Életfa Primary, Secondary and Art School and Életfa Kindergarten of Keszthely are in mourning

After long suffering, our school’s founder Okuma Nobuko passed away on May 19, 2012. She was a lovely human being who we owe our wonderful school.

We first met in 1989 in Japan. It was a special encounter that resulted in lifelong friendship. Back then I met several Japanese people, who initiated a movement that strives to save and preserve Japanese culture, the original Japanese children’s games, songs and customs.

They regarded the work of Zoltán Kodály an exemplary model.
Okuma Nobuko and her husband Okuma Tsuneo founded a school - Machida Kodály Music School in Tokyo. This school taught and still teaches music on a high level. The great composer’s and music teacher’s widow suggested the name for wonderful Machida Kodály Choir.

Ever since the 1980s, numerous Japanese groups have been visiting Hungary in order to study education in Hungarian kindergarten. During the 1990s, Okuma Nobuko personally accompanied many Japanese groups to Keszthely’s “Életfa”-Kindergarten and assisted the participants in studying its operation. They were particularly interested in methods of person-centered education, the kindergarten’s free and liberal breeding, the sophisticated activity units, the learning methods, and the coexistence and cooperation of children of various age groups, whereas preserving customs, the world of folktales and children games in musical form played a major role. Mrs. Okuma was confident that this form of teaching will succeed. She invited me to visit Japan and lecture on this topic to kindergartener teachers.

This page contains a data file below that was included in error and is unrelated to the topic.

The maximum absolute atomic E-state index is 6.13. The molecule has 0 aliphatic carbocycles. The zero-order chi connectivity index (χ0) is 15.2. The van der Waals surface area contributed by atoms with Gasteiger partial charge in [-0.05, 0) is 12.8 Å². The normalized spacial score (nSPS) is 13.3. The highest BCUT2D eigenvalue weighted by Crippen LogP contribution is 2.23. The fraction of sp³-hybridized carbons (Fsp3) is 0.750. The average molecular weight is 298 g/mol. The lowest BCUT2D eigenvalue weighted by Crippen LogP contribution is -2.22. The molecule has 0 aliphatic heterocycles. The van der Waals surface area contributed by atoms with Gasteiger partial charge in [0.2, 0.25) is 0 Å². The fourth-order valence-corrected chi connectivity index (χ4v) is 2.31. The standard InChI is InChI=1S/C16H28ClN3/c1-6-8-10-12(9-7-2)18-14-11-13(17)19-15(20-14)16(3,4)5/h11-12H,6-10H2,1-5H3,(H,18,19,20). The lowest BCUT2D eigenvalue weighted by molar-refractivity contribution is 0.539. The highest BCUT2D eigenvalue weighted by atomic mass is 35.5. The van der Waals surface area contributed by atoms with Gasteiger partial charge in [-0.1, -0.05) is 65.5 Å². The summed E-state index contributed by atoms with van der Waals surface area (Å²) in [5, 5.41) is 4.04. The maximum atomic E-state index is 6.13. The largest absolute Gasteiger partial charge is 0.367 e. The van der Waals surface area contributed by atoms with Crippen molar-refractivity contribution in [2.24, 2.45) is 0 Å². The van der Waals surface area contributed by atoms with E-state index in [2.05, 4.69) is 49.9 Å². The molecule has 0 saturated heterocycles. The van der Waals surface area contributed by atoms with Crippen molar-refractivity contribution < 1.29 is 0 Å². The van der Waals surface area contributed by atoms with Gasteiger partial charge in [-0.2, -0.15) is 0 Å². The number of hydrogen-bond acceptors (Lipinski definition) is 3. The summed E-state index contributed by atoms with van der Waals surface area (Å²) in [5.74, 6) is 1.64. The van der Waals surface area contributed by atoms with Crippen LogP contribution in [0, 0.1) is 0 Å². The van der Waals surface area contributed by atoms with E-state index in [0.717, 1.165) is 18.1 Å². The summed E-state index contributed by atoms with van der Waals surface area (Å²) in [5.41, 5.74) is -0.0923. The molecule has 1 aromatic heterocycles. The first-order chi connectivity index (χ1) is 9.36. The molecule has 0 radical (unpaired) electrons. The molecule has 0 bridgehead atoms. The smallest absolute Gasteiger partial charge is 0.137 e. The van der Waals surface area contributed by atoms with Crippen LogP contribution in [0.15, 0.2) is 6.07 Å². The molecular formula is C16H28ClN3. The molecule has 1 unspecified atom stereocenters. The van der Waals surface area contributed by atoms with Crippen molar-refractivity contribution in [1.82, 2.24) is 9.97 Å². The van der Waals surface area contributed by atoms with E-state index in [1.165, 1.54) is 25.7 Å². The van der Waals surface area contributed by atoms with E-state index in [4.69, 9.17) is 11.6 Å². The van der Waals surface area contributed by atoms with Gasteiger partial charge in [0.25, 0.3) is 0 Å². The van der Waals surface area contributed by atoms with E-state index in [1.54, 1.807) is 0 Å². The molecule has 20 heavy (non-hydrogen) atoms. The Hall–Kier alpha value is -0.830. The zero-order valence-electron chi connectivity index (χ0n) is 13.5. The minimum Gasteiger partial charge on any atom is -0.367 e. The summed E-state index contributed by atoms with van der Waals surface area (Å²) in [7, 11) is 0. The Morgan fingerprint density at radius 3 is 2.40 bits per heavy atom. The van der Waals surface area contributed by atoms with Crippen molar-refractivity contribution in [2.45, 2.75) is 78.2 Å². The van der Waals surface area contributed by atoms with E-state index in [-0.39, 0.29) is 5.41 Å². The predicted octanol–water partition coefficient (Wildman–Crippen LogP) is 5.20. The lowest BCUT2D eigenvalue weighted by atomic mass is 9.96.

We dreamed of applying the method to school. Both, the idea as well as our decision was born: we would found a school to cooperate with the kindergarten and continue the work that had started there. What happened then was like a fairy tale – simply wonderful. It is globally unique!

In Japan, Nobuko launched an extensive donation initiative, mainly amongst those educators who had already visited the kindergarten. All of them supported us. It was really moving to see that even their children donated their pocket money to help build the school. From 1996 to 2001, the school was erected in the kindergarten’s attic. The first lessons were held in 1997. All conditions were met to locate the municipal kindergarten and the endowed school in one building. Even though the dream of both institutions partially working together did not come true in the long run, it worked very well for several years. Eventually, a school was created which truly represented the initial idea.

Nobuko loved Hungary. She always pointed out that she considered Hungary her second home. She spoke our language fluently, even though she had not been taught by a teacher. She was self-thought. She learned the language from Hungarian folk songs. She read Géza Gárdonyi’s novels in their original version. She understood Hungarian idioms. Storks were her special favorites.

Being world-famous Kodály-supporter, she was awarded the Kodály Award several years ago for keeping up and popularizing the respective methods of musical education. In her choir and school, she practiced these methods on such a high level even Hungarians should take this as a model.
She was a wonderful person. She was loved and respected by everyone. She had enormous amount of energy, and her sense of humor, her optimism was never ending.

A little while ago, she quoted Maurice Maeterlinck to me:
“The blue bird is always with us if we love each other. The blue bird is happiness, and its cage is the human heart”.

She was truly a friend. Love and friendship will never die.

I wish you a good journey, Nobuko! One day, we will meet again.

The kindergarten and school will always remember you.

Gyöngyi M. Komáromi